Flexibility will be hallmark of Capers

Dom Capers, who was introduced as defensive coordinator on Tuesday, says he will match his schemes to the strengths of the players. Packer Report details his philosophies.

Dom Capers comes to Green Bay with no preconceived notions.

Is defensive end Aaron Kampman cut out for Capers' version of the 3-4 defense? How about fellow end Cullen Jenkins and linebackers Nick Barnett and A.J. Hawk?

Capers' answer is refreshing. If the scheme doesn't fit his best players, he'll fit his scheme to them.

"I think you make a tremendous mistake if you come in and say you have a cookie-cutter 3-4 defense and this is what we're going to be and try to fit your personnel to that," the Green Bay Packers' new defensive coordinator told reporters on Tuesday morning. "I think you fit your defense and have enough flexibility in your defense to fit it to the personnel you have, and you evolve from there."

Capers' willingness to adjust on the fly will be a critical facet as the Packers make the difficult and, perhaps, protracted, change from the 4-3 to 3-4. While coach Mike McCarthy on Monday said he thought he had the personnel in place to run the 3-4, that's probably at least a little wishful thinking. For the first year, the transition will require Capers fitting some square pegs into round holes.

The 58-year-old Capers, however, is known as one of the brightest defensive minds in the game. While Kampman might not be a perfect fit in a 3-4 defense because he's too small to play end and doesn't have any experience to handle the coverage responsibilities asked of an outside linebacker, Capers knows Kampman's career-long production — he has 37 sacks over his last three seasons — trumps any questions about his measurables.

"I know Aaron Kampman has been a very good football player and has had a lot of production," Capers said. "I think the No. 1 thing you do is you try to adapt what you are doing to your good football players. If a guy is a good football player, we're going to find a way to use him. You take it and you say, ‘Hey, if these are our 11 best football players, let's adapt what we are doing to get those 11 best football players out there because they give you the best chance of winning.'"

With that in mind, it appears the Packers' reliance for playing press coverage with their cornerbacks under former coordinator Bob Sanders won't be thrown aside. Assuming veteran Al Harris returns to line up with Charles Woodson and Tramon Williams, Green Bay's cornerbacks likely will continue to get up close and personal with opposing receivers.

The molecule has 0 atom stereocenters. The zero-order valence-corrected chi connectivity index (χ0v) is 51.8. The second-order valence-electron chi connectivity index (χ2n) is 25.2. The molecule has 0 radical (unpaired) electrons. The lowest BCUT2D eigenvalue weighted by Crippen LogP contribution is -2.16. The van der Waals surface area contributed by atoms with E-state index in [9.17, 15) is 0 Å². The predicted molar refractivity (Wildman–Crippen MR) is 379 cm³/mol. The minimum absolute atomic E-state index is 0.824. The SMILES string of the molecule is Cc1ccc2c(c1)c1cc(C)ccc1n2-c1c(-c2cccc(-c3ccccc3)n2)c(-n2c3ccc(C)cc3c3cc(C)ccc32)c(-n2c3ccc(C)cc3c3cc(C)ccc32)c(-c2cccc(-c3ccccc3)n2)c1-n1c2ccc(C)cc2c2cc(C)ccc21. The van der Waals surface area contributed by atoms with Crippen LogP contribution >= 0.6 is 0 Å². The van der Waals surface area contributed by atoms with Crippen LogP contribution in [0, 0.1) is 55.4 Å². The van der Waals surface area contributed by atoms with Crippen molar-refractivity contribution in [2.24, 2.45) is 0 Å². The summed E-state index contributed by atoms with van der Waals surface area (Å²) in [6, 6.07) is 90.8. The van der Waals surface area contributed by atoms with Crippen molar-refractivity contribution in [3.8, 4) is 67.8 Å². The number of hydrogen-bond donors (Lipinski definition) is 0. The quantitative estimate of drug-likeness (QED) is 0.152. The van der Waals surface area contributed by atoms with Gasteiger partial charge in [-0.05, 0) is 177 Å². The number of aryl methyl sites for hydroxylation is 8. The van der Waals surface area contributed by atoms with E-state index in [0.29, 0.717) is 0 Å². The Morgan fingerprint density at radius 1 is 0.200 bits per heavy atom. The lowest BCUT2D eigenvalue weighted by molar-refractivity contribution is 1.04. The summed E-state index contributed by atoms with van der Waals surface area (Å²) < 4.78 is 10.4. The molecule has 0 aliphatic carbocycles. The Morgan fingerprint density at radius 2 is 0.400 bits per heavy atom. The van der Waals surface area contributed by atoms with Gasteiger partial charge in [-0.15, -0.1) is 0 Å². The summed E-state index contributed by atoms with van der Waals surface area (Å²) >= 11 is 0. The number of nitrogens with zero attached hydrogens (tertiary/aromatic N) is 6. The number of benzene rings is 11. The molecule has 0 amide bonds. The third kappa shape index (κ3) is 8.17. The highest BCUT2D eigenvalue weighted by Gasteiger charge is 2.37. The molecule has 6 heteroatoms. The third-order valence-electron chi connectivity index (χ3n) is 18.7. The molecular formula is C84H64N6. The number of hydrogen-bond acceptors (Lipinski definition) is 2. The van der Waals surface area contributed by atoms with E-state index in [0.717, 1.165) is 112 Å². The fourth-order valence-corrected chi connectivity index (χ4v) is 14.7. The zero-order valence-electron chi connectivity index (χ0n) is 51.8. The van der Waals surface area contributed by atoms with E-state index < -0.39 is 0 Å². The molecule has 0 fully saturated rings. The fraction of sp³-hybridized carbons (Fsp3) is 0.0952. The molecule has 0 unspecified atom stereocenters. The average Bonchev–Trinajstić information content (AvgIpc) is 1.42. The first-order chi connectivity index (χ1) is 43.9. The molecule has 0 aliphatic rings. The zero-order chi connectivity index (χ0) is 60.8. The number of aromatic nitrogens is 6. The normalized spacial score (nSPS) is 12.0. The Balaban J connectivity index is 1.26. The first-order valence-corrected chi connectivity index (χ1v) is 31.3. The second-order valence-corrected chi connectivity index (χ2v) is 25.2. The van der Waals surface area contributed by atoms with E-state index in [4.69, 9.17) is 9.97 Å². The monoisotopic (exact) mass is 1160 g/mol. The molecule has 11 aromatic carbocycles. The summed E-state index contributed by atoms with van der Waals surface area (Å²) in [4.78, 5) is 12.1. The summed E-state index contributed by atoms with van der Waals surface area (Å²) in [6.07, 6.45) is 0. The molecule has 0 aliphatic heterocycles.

It just won't be a staple of Capers' defense, and his reasoning is in sharp contrast to Sanders, who used press coverage on practically every snap.

"I think you've got to be able to mix your coverage," Capers said. "I just don't think that there's anybody good enough in this day and age to just sit in one thing with the multiplicity of the offenses that you see. So, I think you have to be able to change it up, and it's got to be a combination of pressure, coverage and disguise and not letting people know exactly what you're doing. Because I don't care who you are, how good you are, if they know exactly what you're doing, you're going to have problems stopping them."

While Capers made his name as architect of the "Blitzburgh" defenses as coordinator in Pittsburgh from 1992 through 1994 — and McCarthy hired Capers in part because of his zone-blitz and pressure packages — Capers' thoughts on blitzing run parallel to his thoughts on coverage. The key is to not be predictable.

"To me, you've got to take what you think is going to give you the best chance of being successful," Capers said. "Now, I can tell you this: I used to smile because the last year in Pittsburgh, we were known as Blitzburgh, and we came out of a couple of games where we had given up one touchdown or seven points and basically all you heard about was you didn't blitz.

"Well, you do what you feel you have to do to try to win the game. And some people were better at picking up the blitz, and to me it's foolish if you know that people are going to protect and they are sound in their protection just to keep bringing pressure and isolate your guys in one-on-one coverage. Now, part of the element is if they think you are coming with pressure and you can double their receivers, you're going to give your front guys more time to get there."

Unpredictability will be the key in all facets of Capers' defense. It will be a far cry from Sanders' scheme, which was predicated on his players being better than their players. If Capers can work his magic in Green Bay like he's done in Pittsburgh, Carolina and Jacksonville, his scheme can be the difference between 6-10 and 10-6.

"That's why you have to have a combination of things where you can disguise, you can show pressure and come out of it," Capers said. "You try to hit them with pressure when they are not expecting it, because if they are expecting you to pressure every down, then they are going to just sit in there and protect. To me, that's part of the chess match of the game."

Editor's note: In case you missed our coverage on Monday ...

Pack goes with Capers

Coach breaks silence

NFL insider expects quick turnaround

McCarthy gambles on big change

Bill Huber is publisher of Packer Report and PackerReport.com and has written for Packer Report since 1997. E-mail him at packwriter2002@yahoo.com, or leave him a question in Packer Report's subscribers-only Lambeau Level forum.

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